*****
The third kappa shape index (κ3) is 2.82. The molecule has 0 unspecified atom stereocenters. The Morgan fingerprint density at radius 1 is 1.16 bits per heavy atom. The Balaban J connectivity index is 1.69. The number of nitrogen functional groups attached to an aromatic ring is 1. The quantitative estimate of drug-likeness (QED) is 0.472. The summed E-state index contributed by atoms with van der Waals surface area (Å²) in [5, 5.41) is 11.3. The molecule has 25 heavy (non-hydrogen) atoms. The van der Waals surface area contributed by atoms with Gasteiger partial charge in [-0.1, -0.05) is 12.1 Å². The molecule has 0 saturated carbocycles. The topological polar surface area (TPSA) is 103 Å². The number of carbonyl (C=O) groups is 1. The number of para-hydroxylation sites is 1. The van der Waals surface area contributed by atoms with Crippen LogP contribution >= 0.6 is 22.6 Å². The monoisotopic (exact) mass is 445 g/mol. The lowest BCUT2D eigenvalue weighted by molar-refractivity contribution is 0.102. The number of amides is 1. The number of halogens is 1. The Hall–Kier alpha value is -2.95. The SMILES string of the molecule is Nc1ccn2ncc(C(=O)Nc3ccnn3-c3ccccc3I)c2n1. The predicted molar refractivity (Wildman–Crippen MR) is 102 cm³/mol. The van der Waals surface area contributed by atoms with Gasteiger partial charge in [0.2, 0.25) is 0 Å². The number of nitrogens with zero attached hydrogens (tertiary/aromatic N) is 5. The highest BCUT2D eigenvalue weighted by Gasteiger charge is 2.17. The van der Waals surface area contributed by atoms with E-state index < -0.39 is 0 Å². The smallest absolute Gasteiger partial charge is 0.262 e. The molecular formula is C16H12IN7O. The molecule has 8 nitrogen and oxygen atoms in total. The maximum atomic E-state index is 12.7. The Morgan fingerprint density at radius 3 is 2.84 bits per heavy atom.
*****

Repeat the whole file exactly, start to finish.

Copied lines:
The third kappa shape index (κ3) is 2.82. The molecule has 0 unspecified atom stereocenters. The Morgan fingerprint density at radius 1 is 1.16 bits per heavy atom. The Balaban J connectivity index is 1.69. The number of nitrogen functional groups attached to an aromatic ring is 1. The quantitative estimate of drug-likeness (QED) is 0.472. The summed E-state index contributed by atoms with van der Waals surface area (Å²) in [5, 5.41) is 11.3. The molecule has 25 heavy (non-hydrogen) atoms. The van der Waals surface area contributed by atoms with Gasteiger partial charge in [-0.1, -0.05) is 12.1 Å². The molecule has 0 saturated carbocycles. The topological polar surface area (TPSA) is 103 Å². The number of carbonyl (C=O) groups is 1. The number of para-hydroxylation sites is 1. The van der Waals surface area contributed by atoms with Crippen LogP contribution >= 0.6 is 22.6 Å². The monoisotopic (exact) mass is 445 g/mol. The lowest BCUT2D eigenvalue weighted by molar-refractivity contribution is 0.102. The number of amides is 1. The number of halogens is 1. The Hall–Kier alpha value is -2.95. The SMILES string of the molecule is Nc1ccn2ncc(C(=O)Nc3ccnn3-c3ccccc3I)c2n1. The predicted molar refractivity (Wildman–Crippen MR) is 102 cm³/mol. The van der Waals surface area contributed by atoms with Gasteiger partial charge in [0.2, 0.25) is 0 Å². The number of nitrogens with zero attached hydrogens (tertiary/aromatic N) is 5. The highest BCUT2D eigenvalue weighted by Gasteiger charge is 2.17. The van der Waals surface area contributed by atoms with E-state index < -0.39 is 0 Å². The smallest absolute Gasteiger partial charge is 0.262 e. The molecular formula is C16H12IN7O. The molecule has 8 nitrogen and oxygen atoms in total. The maximum atomic E-state index is 12.7. The Morgan fingerprint density at radius 3 is 2.84 bits per heavy atom.